Friday, September 27, 2013

Junk Boat

     One rite of passage that every resident of Hong Kong must experience is that of the full-day junk boat tour.  Arriving back in Hong Kong from our summer travels it seemed that everyone was thinking the same thing, with three different opportunities for junk-boating on three consecutive weekends.  We had rented a junk boat before for Marisa's 30th birthday in May, but that was a Friday night 4-hr dinner cruise.  This time we joined some friends from the worship team at our church for a day-time cruise that included sailing, swimming and eating.  We really lucked out to have a beautiful day and definitely got our money's worth.

 Not our boat, but it still gives you an idea of the beautiful backdrop of this boat cruise.

 It took an hour and a half, but we reached Clearwater Bay and reaped the benefits.

 The upper deck of the boat had plenty of room to bask in the sun.

We headed out around 10am and returned around 6pm as the sun was coming down. 

Marisa kept an eye out for pink dolphins, floating casinos, and other junk boats as she brought us in safely.

     If you are ever in Hong Kong for an extended time, a full-day junk boat trip should be on the itinerary.  Compared with the dinner cruises, these are definitely long as you get excellent weather.  We had a nice lunch, plenty of drinks, lots of swim time, and were able to meet tons of new people from church.  That equates to a successful day!


Monday, September 23, 2013

Taylor Guitar Factory Tour

    While visiting family in California in August I finally had a chance to visit the deceptively elusive Taylor Guitar Factory in El Cajon (north San Diego County).  On several previous trips I happened to visit during Christmas and the 4th of July, which happen to be the two times of the year when the factory is shut down.  Not this time!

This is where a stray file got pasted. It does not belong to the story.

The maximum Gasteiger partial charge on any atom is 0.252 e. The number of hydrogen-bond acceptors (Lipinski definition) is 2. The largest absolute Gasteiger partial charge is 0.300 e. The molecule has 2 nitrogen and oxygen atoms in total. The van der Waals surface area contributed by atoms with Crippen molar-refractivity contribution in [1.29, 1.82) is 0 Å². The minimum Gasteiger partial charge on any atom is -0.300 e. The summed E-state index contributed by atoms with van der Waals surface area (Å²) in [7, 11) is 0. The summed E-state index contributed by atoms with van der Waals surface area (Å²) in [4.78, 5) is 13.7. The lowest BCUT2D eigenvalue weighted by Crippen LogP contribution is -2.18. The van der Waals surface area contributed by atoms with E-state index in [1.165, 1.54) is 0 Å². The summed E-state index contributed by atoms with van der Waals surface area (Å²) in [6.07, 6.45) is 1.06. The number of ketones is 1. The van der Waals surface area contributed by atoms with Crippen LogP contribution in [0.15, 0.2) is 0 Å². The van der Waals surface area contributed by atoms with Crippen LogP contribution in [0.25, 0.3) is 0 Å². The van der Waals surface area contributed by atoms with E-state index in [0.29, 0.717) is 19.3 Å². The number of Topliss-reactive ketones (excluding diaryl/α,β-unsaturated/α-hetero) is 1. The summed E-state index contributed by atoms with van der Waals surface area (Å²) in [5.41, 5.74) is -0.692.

Marisa and I had toured the C.F. Martin Guitar Factory in Nazareth, PA years ago, but since I play a Taylor this place had a special meaning for me.  In this post I just want to give you an overview tour in pictures to give you an idea of the process (not necessarily in the correct production order, but in the order of appearance on the tour).

Taylor rounds up loads of exotic wood from all over the world.  They condition it in this covered area just outside of the factory until it's of the desired humidity, etc. 

When the wood is ready, they take large sheets of it and trim it down into more user friendly pieces.

Once thin panels are cut out, they are matched together, glued, and clamped.  One day they'll make a lovely top or bottom piece. 

Notice the symmetry on these pieces that've been glued.  They use cuts from the same board in order for the grain to match.